Our directory of things of interest

University Directory

US coastal regions under threat of increased flooding

Flooding in Brooklyn after Hurricane Sandy Flooding in Brooklyn after Hurricane Sandy Anton Oparin/Shutterstock
22 Dec
2014
A new report into sea level rises claims that by 2050, regular flooding will threaten most US coastal areas

2050 will mark the ‘tipping point’ in coastal flooding in the US, according to the National Oceanographic and Atmospheric Administration (NOAA), whose research says that nuisance floods – defined as being one to two feet above local high tide – will occur 30 or more times a year in most coastal areas by the mid-century.

East coast cities will need to improve flood defences sooner than expected, according to the research, with New York City and Washington DC among cities that can expect more nuisance floods. The research excluded the Miami area due to insufficient data.

Cities with increased flood risk
Boston
New York City
Philadelphia
Baltimore
Norfolk, Virginia
Wilmington, North Carolina
Galveston Bay
Port Isabel, Texas
San Diego/La Jolla
San Francisco Bay Area

 

‘Coastal communities are beginning to experience sunny-day nuisance or urban flooding much more so than in decades past,’ said William Sweet, an oceanographer who co-authored the study. ‘This is due to sea level rise. Unfortunately, once impacts are noticed, they will become commonplace rather quickly.’

NOAA tide gauges show that daily flooding at new levels is already five to ten times more likely today than 50 years ago.

‘We find that in 30 to 40 years, even modest projections of global sea level rise – 1½ feet by the year 2100 – will increase instances of daily high tide flooding to a point requiring an active, and potentially costly response, and by the end of this century, our projections show that there will be near-daily nuisance flooding in most of the locations that we reviewed,’ Sweet added.

The research used the Intergovernmental Panel for Climate Change projections, which put sea level rises at 1½ to 4 feet by 2100. These were combined with local geographic information, such as subsidence.

Related items

Julysub 2020

geo line break v3

Free eBooks - Geographical Newsletter

geo line break v3

geo line break v3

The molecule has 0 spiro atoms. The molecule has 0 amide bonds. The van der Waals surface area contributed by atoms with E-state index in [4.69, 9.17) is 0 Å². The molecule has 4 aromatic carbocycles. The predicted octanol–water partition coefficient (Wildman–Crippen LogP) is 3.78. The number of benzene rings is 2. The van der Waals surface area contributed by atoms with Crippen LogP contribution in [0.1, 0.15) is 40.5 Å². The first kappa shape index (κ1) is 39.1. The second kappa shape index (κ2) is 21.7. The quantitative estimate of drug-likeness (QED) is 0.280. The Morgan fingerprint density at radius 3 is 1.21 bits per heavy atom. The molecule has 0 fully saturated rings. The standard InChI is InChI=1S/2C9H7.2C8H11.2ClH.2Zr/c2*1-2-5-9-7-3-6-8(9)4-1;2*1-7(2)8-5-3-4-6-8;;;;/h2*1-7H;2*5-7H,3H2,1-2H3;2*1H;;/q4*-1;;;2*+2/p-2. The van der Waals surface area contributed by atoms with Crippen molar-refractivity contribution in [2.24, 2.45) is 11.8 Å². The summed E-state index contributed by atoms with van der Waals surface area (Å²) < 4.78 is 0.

University of Winchester

geo line break v3

EDUCATION PARTNERS

Aberystwyth University University of Greenwich The University of Derby

TRAVEL PARTNERS

Ponant

Silversea

Travel the Unknown

NEVER MISS A STORY - Follow Geographical on Social

Want to stay up to date with breaking Geographical stories? Join the thousands following us on Twitter, Facebook and Instagram and stay informed about the world.

More articles in NATURE...

Wildlife

Increasing reports of seized jaguar fangs and skin suggest that…

Geophoto

Forced isolation has given many of us the chance to…

Oceans

A fifth of the ocean floor has now been mapped,…

Wildlife

Four ex-circus lions discovered in France are due to be…

Oceans

A roundup of some of the top discussions from the…

Energy

The agave plant, used to make Tequila, has proven itself…

Climate

Concerns about the ozone hole have diminished as levels of…

Wildlife

In the Eastern Cape of South Africa, Munu – a…

Geophoto

Photography competition, Earth Photo, returns for the third year with…

Oceans

A new study reveals the process behind the strange phenomenon…

Wildlife

Hunting is a topic that attracts polarised viewpoints. But as…

Oceans

A compilation of 50-years worth of data on human activity…

Wildlife

From the US to the Mediterranean, herds of goats are…

Wildlife

Meet the 2020 Whitley Award winners

Wildlife

Protecting the most famous members of the animal kingdom may…

Climate

With Milan announcing an ambitious new plan to reduce air…